yeah I see what you are saying, good fellow. is why I wouldnt ask you to put yourself in the mind of an oppressor, just an average white guy trying to survive the 21st century
figured it would be more of a challenge.
I mean no disrespect, there is some method to my madness
it's very generous of you to accept, and I thank you heaps and bunches. dont feel tethered to a word count
Here's what you have asked of me: Cabcool, good to see you. most of us have done what you asked. I wonder if you'd be able to write an essay from the perspective of an average white guy
fair is fair and all that jazz
I told you I would deliver, and here I am. Hopefully, you don't mind me presenting my vicarious experience in poetic form. What that does is give me latitude to take advantage of poetic licence in expressing more graphically what prose delimits. It also gives you and other readers the opportunity to read between the lines and see as much as you wish to see (although some might even see less than I intend to say, by their own unliberated minds).
Because I am not "keeping elementary school," I will not rush to give an interpretation of my own poem at this time of posting. I would rather wait to see how others interpret me. BUT, because I also believe in highlighting covert meanings and intentions that are of notable import, I might return afterward to elucidate certain allusions and symbolism that I do not wish to miss the eye or be excluded. slavesong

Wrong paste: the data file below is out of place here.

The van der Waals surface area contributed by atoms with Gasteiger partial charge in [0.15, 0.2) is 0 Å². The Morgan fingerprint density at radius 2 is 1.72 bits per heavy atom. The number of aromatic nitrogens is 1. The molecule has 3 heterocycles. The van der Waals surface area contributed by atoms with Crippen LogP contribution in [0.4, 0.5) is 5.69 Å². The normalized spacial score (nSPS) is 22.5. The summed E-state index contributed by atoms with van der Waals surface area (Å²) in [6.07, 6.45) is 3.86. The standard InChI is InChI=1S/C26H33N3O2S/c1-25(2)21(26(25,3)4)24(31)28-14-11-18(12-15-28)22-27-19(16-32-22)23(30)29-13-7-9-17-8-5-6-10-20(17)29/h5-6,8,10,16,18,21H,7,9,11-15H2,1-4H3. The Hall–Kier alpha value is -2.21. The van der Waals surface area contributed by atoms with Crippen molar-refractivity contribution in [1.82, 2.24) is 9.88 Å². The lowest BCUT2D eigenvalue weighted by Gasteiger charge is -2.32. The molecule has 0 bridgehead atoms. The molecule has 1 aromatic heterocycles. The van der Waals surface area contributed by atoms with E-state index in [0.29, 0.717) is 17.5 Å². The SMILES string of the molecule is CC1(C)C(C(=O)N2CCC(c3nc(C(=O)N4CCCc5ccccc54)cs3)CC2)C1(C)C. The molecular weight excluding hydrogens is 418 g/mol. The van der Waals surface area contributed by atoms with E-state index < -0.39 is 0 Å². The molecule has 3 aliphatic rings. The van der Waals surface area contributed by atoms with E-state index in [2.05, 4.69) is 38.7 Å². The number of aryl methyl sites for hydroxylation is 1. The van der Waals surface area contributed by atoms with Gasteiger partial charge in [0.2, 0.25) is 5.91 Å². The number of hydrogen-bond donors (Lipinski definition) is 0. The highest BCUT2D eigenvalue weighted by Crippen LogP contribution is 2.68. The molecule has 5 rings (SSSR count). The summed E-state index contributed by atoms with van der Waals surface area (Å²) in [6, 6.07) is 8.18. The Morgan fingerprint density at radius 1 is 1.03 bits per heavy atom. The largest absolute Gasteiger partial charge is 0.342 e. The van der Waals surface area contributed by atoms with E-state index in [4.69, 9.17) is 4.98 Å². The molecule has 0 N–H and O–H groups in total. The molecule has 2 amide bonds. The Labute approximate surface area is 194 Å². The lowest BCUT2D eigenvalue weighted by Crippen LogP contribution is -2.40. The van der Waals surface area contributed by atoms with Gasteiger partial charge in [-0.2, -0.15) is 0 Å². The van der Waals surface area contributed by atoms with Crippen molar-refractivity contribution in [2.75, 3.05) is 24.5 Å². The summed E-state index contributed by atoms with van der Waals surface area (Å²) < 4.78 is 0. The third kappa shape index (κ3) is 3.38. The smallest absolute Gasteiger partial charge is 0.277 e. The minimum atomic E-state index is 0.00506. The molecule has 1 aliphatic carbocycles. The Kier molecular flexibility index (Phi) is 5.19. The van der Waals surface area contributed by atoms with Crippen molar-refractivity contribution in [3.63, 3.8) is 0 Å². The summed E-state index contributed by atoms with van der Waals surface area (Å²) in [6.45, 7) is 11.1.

♪a white slave owner struggles to emancipate his mind♪
“A private faith that does not act in the face of oppression
is no faith at all.” —William Wilberforce
grandfather owned a thousand slaves;
now he and they sleep in their graves.
he was their master, they his knaves;
they had no rights, he had no wrongs.
how oft they sang their mournful songs,
confused by cruelties and throngs
of passions they could not resolve! high whites, low blacks
the chains involve;
short nights, lame backs, long days revolve
around a pendulum of pain,
scorched by harsh sun, drenched by hard rain
—and gosh, the smell of blood’s stale stain!
dad gifted me a blind black boy
to serve me as my private toy;
my conscience he would occupy
—this willing, fragile peter pan,
whose limited attention span
suited my father’s master plan.
his loyalty was genuine,
seemed like a sin.
i wondered how he felt within,
strained by my every beck-and-call.
what words could his poor soul enthrall
that would not straightly mine appall? the souls of black folk,
says dubois, may echo haunting airs of awe
unfamiliar to the bourgeois
but flesh for flesh
and bone for bone:
how has my white advantage
what can for colour crimes
hits my eyes, hewers of wood
in silence rise; drawers of water
their spirit, by strange means, transcend: methinks
white rule has hit dead-end!
© Copyright 2020 September 24
by Clyve A. Bowen♫